SeaWorld Entertainment (NYSE:SEAS) is in a slump, but it's not going to simply let the ocean current take it where it wants to. CEO Joel Manby detailed a new vision for the meandering operator of theme parks yesterday.
"Activists won't be happy until SeaWorld releases its killer whales into the wild, and then they may turn their attention to dolphins and sea lions," I wrote this summer, shortly after the November presentation was announced. "That's not going to happen. SeaWorld is investing a lot of money in its new orca habitats. However, with enhanced viewing areas, if it scales back the performances it could make it harder to hate. It's already taking steps to make the marine life angle less important, opening new thrill rides and immersive attractions. SeaWorld is never going to turn its back on its roots, but it wouldn't be hyping a peeled curtain that's less than three months away if it didn't have something radical to offer."
Well, SeaWorld did have some radical things to announce. Let's go over some of them.
1. Shamu shows are going away in San Diego
Living up to my prediction of scaling back the performance component, SeaWorld's original park in San Diego will end its killer whale shows next year. It will replace the One Ocean attraction with an orca presentation that highlights the killer whale's natural behaviors with a heavy conservation message.
This is largely in response to Blackfish-caffeinated activists, even if it will ultimately not be enough to completely satisfy the boo birds.
2. Blue World Project is now on hold
SeaWorld had an ambitious plan to expand the orca environments, starting with San Diego. Blue World Project would provide better viewing areas, larger tanks, and enhanced features. SeaWorld met some initial resistance with the plan, and the California Costal Commission eventually approved the new tanks if it was accompanied with an end to killer whale breeding.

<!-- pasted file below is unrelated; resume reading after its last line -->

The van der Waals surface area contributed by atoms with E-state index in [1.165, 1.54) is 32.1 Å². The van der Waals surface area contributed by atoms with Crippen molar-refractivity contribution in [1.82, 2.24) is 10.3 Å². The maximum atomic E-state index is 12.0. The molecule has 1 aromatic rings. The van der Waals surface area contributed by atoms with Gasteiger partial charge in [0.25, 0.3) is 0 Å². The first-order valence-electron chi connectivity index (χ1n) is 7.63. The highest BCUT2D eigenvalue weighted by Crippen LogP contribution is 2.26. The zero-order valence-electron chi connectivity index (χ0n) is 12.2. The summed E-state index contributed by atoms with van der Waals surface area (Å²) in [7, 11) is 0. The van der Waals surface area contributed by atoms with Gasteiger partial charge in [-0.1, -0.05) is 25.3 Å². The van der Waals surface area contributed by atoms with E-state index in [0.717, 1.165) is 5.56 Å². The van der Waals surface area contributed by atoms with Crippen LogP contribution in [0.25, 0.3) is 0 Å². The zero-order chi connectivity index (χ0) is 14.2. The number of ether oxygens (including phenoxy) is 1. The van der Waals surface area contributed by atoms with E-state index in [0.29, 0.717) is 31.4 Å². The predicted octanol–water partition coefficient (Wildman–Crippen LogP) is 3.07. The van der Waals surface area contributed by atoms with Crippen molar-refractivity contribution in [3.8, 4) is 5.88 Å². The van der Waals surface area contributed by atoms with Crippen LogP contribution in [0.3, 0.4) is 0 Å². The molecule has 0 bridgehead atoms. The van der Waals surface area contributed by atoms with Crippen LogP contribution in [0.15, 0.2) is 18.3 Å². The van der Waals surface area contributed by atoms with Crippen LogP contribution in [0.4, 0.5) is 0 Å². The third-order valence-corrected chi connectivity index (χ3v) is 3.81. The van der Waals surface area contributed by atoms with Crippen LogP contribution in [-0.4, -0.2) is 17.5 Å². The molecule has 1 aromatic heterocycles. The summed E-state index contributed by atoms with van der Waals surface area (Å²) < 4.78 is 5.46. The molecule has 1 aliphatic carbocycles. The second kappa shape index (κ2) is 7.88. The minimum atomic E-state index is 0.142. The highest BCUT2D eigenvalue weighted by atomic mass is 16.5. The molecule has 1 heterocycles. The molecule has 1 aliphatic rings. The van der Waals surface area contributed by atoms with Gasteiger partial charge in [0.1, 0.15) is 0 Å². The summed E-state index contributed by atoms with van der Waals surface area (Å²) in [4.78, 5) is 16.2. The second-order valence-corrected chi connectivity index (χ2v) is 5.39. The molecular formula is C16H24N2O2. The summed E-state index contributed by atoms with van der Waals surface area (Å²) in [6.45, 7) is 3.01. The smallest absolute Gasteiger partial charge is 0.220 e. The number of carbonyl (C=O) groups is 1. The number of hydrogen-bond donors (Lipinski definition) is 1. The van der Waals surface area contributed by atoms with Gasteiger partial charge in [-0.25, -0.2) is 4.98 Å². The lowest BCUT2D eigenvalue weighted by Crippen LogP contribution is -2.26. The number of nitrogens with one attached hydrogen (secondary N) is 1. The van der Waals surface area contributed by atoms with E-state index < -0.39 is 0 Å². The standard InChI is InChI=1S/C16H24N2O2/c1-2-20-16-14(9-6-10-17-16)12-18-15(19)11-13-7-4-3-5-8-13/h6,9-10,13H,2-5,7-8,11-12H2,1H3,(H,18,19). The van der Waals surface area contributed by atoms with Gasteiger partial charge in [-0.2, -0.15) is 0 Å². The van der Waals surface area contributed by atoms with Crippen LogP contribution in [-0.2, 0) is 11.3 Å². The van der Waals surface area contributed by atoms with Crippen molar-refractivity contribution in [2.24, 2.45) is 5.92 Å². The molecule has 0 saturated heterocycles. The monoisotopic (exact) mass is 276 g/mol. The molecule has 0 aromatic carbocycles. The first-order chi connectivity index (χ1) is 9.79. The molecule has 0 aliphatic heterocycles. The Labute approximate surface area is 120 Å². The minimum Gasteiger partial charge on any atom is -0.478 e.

That's not going to happen, so the irony is that the commission's call to end breeding may be what puts an end to the tank expansion that would have enhanced the life of the orcas.
3. More rides are coming
Some of the $100 million earmarked for Blue World Project is being diverted to new attractions. One ride introduced is a SeaWorld Rescue-themed roller coaster that will go into its SeaWorld park in either San Diego or San Antonio. It already has a major coaster set to open next summer in Orlando.
This is the way to go, and armed with a partnership with Panasonic to enhance tech experiences, it's another way for SeaWorld to wean itself off actual animals that have courted controversy.
4. Inns are in
A few of SeaWorld's parks -- SeaWorld Orlando, SeaWorld San Diego, and Busch Gardens Tampa -- are within roughly an hour of Disney's (NYSE:DIS) theme parks. SeaWorld isn't Disney, but it's not afraid to steal what works. Hotels and recognized characters have helped turn Disney into world-class destinations, and SeaWorld is also following suit.
SeaWorld struck a deal with Evans Hotel Group to explore the development of a hotel at SeaWorld San Diego. It also presented maps of some of its other parks, detailing where it can eventually add resort hotels. On the character front, SeaWorld struck a licensing deal with Rudolph the Red-Nosed Reindeer that will go into play starting with next year's holiday season.
5. Streamlining its ticket prices
Theme parks are like airlines, with folks paying different prices for the experience. SeaWorld wants to change that, and that also includes emphasizing discounts for those buying in ahead of time.
SeaWorld's website is also getting better at promoting add-on activities, and trying to sway buyers into upgrading to multiday or annual passes. Attendance has stabilized through the first nine months of 2015, and now it's time for SeaWorld to splash down with a turnaround of its own.
Rick Munarriz owns shares of SeaWorld Entertainment and Walt Disney. The Motley Fool owns shares of and recommends Walt Disney. Try any of our Foolish newsletter services free for 30 days. We Fools may not all hold the same opinions, but we all believe that considering a diverse range of insights makes us better investors. The Motley Fool has a disclosure policy.